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Tension brews within civil service caste system as IPS cadres get ambitious

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For every Indian Police Service (IPS) officer, the badge of 'Director, CBI' is invariably the most coveted post. However, that designation could soon be giving way to more ambitious roles if the options given by recent successful civil service candidates is anything to go by. One of their seniors, Ajit Doval, has already earned the post of National Security Advisor, with the rank of a minister of state. The cabinet secretary, the highest post an IAS officer can currently hold, is a constitutional position, but isn't ministerial. 

Those ambitions could fuel tensions at the top rung of the civil service. Breaking a 26-year-old tradition, the government has appointed a non-IPS officer to head another important investigative agency, the Enforcement Directorate. Indian Revenue Service officer Sanjay Kumar Mishra replaced Karnal Singh last week. Another IRS officer, K V Chowdary has been the Central Vigilance Commissioner since 2015. CVC has the powers to direct the operations of the CBI on issues of anti-corruption.

Yet, in the last two editions of the annual civil service examinations, upending long-established trends, some of the candidates in the top 50 have opted for the IPS. Since the so-called caste system in the civil service is quite rigid, this is quite a surprise. Among the 800-odd candidates who clear the examination each year, the choice for the first 100-odd is clearly IAS, with some smattering of Indian Foreign Service and then IPS. Though the IPS recruits about 150 officers, the toppers among them have usually been holding ranks no higher than those in the nineties. This is beginning to change. In the 2017 batch, candidates with 13th and 25th rank have opted for IPS. In the year before, it was the 38th. These are early days, but in the highly status-conscious world of civil servants, these changes are most significant.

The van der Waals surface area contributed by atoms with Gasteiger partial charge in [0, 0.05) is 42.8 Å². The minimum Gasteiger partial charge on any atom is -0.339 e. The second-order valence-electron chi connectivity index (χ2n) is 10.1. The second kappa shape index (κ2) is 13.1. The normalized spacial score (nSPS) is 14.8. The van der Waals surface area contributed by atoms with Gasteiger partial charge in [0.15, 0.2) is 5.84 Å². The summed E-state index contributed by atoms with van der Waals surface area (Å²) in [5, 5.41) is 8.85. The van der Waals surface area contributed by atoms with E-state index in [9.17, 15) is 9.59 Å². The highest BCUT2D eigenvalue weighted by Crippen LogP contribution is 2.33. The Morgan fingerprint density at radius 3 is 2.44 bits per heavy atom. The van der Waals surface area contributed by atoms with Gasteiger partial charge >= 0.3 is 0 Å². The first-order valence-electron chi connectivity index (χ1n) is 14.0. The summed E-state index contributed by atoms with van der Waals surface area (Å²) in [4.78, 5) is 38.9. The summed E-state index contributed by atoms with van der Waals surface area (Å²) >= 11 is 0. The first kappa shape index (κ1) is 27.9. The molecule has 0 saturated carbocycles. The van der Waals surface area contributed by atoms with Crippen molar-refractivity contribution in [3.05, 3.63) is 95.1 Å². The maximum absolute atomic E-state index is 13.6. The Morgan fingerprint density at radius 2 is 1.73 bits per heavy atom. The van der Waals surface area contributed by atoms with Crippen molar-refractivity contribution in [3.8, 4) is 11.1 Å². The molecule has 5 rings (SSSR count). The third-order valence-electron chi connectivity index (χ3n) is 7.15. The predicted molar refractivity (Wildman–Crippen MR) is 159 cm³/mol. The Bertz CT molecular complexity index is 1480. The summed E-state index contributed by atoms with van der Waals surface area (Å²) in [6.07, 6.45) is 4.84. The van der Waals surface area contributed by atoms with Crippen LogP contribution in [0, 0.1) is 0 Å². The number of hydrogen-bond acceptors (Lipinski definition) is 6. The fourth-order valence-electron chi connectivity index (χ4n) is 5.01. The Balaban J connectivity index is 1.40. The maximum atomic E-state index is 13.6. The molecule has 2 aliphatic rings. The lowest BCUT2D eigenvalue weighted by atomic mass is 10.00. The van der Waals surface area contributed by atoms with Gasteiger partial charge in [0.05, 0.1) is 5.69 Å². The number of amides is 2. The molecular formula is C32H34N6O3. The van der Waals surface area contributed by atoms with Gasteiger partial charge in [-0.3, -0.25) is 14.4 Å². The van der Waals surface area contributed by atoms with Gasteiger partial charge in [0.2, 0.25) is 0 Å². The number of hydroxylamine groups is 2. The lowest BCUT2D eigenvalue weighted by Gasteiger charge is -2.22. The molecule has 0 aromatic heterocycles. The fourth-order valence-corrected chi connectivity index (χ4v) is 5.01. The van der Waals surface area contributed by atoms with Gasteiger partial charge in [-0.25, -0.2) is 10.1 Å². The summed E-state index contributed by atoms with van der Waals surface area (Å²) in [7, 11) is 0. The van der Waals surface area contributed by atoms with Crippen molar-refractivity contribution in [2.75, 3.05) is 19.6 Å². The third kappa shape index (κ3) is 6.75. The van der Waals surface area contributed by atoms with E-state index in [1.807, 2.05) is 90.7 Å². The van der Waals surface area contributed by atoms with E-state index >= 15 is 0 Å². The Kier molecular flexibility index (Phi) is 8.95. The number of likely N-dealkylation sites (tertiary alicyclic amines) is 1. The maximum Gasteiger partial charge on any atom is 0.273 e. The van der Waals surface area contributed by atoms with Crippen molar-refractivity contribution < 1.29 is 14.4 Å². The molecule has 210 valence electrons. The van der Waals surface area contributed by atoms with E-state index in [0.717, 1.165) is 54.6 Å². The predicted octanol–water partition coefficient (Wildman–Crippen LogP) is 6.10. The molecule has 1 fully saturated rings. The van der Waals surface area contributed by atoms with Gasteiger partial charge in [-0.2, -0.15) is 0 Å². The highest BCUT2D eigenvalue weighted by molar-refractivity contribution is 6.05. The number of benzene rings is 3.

This trend could also set off a stir among their seniors. For decades, IPS officers have been content to pick up only law and order-related roles at the states and even at the centre. Compared with their nearest competitors in the Indian Revenue Service (income tax), IPS officers rarely ventured into other assignments. So even though they have a cadre strength of 4,940, against 6,077 in IAS and about 4,200 in IRS, their presence in non-police departments has been very low. They have, instead, confined themselves to run police establishments even when they are on deputation. 

The website of the department of personnel and training has a puny list of just 14 IPS officers who have offered themselves for being placed in central government ministries as joint secretaries, additional secretaries and secretaries. It is also in line with a survey conducted under former cabinet secretary K M Chandrasekhar in 2010, to study how civil servants perceive their jobs. He had discovered that among civil servants the proportion of respondents agreeing with the need to specialise is the lowest among IAS (70 per cent) and highest among IPS (80 per cent) which makes them stick to their assigned roles instead of seeking new ones. 

Some of that reticence could be peeling off. Young officers who want to join the IPS with such high ranks in the qualifying examination will obviously demand more from their jobs. Speaking about the trend, a top IAS officer acknowledged this as a challenge. The government has already alienated a large percentage of IAS officers by advertising for lateral entry to the top jobs (The centre has advertised for 10 posts at  the level of joint secretary to be filled by recruits on contract from outside the government, including the private sector). 

Another officer, Vivek Rae, member of the Seventh Pay Commission and a former IAS officer, had told Business Standard that he opposed the move; "I am not clear what is driving the proposal. The width and depth of experience which IAS officers garner by virtue of their varied assignments is hard to beat. There is plenty of specialised knowledge available with them which needs to be tapped. In fact, government personnel policies have not given adequate importance to consolidating and tapping this expertise. Reform of personnel policy is the remedy, not lateral entry."

Meanwhile the department of personnel and training has put out an advertisement to fill up the post of Director of Prosecution at CBI. The post is something like the Director General of Military Operations in the army, which directs deployment of fighting units in war. The advertisement for the post makes it clear it is not restricted to only IPS officers.


Disclaimer: The story has been modified to incorporate factual corrections

IPS fact sheet
Cadre strength 3,972 (actual); 4,940 (sanctioned)
Central deputation 1,067
Of these 12 posted in ministries/departments in Delhi


14 have offered themselves for empanelment to various ministries
CSE exam year Highest ranking candidates opting for IPS
2017 13
2016 38
2015 97
2014 100
2011 101

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